That's the word from Market Realist, who says that AT&T's Galaxy Fold pre-orders were canceled after it was discovered that "June 13th" was a mere placeholder date for the return of Samsung's foldable smartphone.
To appease disgruntled pre-order customers, AT&T decided to give them a $100 gift card that would arrive in 2-3 billing cycles. This $100 gift card could make its way to potentially 1% of AT&T's 77 million postpaid customers, meaning that one of America's fiercest carriers could spend $77 million to make customers happy.
The Galaxy Fold pre-orders were canceled at AT&T as well as Best Buy, so AT&T is not alone in order cancellations.
The Galaxy Fold was announced on February 20th at Mobile World Congress with the price tag of $1,980 and was scheduled for an April 26th release before tech reviewers started complaining of malfunctioning units. Some units were flickering on and off, then dying altogether. Some tech reviewers were peeling off a protective layer (polyamide film) they believed was nothing more than a screen protector.
Other problems came about because the hinge trapped dust, dirt, and other particles, causing the non-waterproof and non-dustproof units to suffer as a result.
Some tech reviewers said their units started going bad in just 48 hours, moving Samsung to investigate the matter. Right before the April 26th release date, Samsung recalled the initial Galaxy Fold units to look into the problems. The Korean juggernaut published a public announcement on April 23rd at YouTube: "In order to fully evaluate the feedback received so far, we have decided to delay the release of the Galaxy Fold and will announce the date in the coming weeks."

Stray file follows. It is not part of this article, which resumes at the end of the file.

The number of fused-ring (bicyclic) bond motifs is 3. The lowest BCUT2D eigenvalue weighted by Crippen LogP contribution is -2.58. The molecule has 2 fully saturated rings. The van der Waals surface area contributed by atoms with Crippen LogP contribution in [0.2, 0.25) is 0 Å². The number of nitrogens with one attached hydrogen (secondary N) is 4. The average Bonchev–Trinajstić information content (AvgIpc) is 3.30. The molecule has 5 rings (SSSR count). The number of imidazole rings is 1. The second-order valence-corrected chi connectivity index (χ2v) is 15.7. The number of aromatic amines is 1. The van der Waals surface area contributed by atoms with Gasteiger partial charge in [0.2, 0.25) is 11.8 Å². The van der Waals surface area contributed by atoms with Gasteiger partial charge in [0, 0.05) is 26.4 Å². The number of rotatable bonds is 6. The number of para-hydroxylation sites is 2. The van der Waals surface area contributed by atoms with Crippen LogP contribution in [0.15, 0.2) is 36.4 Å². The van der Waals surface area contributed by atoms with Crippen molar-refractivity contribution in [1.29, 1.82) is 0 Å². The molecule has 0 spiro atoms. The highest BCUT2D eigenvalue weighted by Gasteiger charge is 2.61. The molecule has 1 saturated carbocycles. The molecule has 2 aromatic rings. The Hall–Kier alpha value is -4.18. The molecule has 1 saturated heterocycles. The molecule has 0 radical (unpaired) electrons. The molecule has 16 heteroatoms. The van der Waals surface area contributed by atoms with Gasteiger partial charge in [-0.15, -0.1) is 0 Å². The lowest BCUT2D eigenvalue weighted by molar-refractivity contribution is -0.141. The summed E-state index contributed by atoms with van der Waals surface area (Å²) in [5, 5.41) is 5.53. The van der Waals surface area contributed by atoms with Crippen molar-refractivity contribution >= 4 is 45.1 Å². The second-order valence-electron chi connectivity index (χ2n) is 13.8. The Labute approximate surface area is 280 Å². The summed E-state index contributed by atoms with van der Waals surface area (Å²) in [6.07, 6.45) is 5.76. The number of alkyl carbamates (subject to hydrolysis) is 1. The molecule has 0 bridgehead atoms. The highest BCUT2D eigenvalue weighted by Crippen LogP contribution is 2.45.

The Galaxy Fold is one of Samsung's most creative smartphones yet, with a patent history that dates back to 2011 when it filed the first patents for foldable screens. Samsung has been patenting its book-folding screens and the Fold's flexible hinge since then, with a lot of money spent on R&D to perfect it.
This first Galaxy Fold foldable smartphone features a 4.6-inch phone screen that unfolds into a 7.3-inch tablet for gaming, typing notes, and productivity. Samsung's Galaxy Note series pushed the boundaries in screen size, moving other Android OEMs and even Apple to increase its smartphone screen sizes.
The Galaxy Note series has been called the "phablet" (combo of "phone" + "tablet"), but the Galaxy Fold will bear that name when the debacle dust from the initial flawed batch of foldables settles. The reason the Galaxy Fold will bear the "phablet" name is because it is both a phone and a tablet, not "either/or."
Samsung Electronics CEO D.J. Koh said recently that he rushed the Galaxy Fold into production before it was ready. While Samsung has received some criticism for the matter (with some comparing this debacle to that of the exploding Galaxy Note 7 from two years ago), Samsung also has some rivals trying to copy and paste its work, such as Huawei.
Huawei Technologies Co., the Shenzhen-based corporation in hot political water in the US right now, is the company trying to get its foldable Mate X to market to rival Samsung's Galaxy Fold. Huawei has filed few foldable phone patents compared to Samsung, yet is attempting to create a device on par with Samsung due to Samsung's own research in the matter.
Earlier, it was said that due to Samsung's design flaws with the Galaxy Fold, Huawei wouldn't release its own Mate X. Huawei's upcoming MateBook has been a casualty in the US-China Trade War and the Huawei Ban, with the company deciding not to build it this year. And yet, the new word on the street is that the Mate X is entering into production and could see a Fall 2019 release.
Huawei CEO Ren Zhengfei has said that Huawei has had no trouble with reliance upon Chinese manufacturers in light of the earlier ban that forbade American tech companies Qualcomm, Intel, Micron, and others from doing business with the Chinese corporation.
Samsung says that its Galaxy Fold problems have been fixed and that it sees a second Fold release upon the horizon, though D.J. Koh says that it'll all come about "in due course."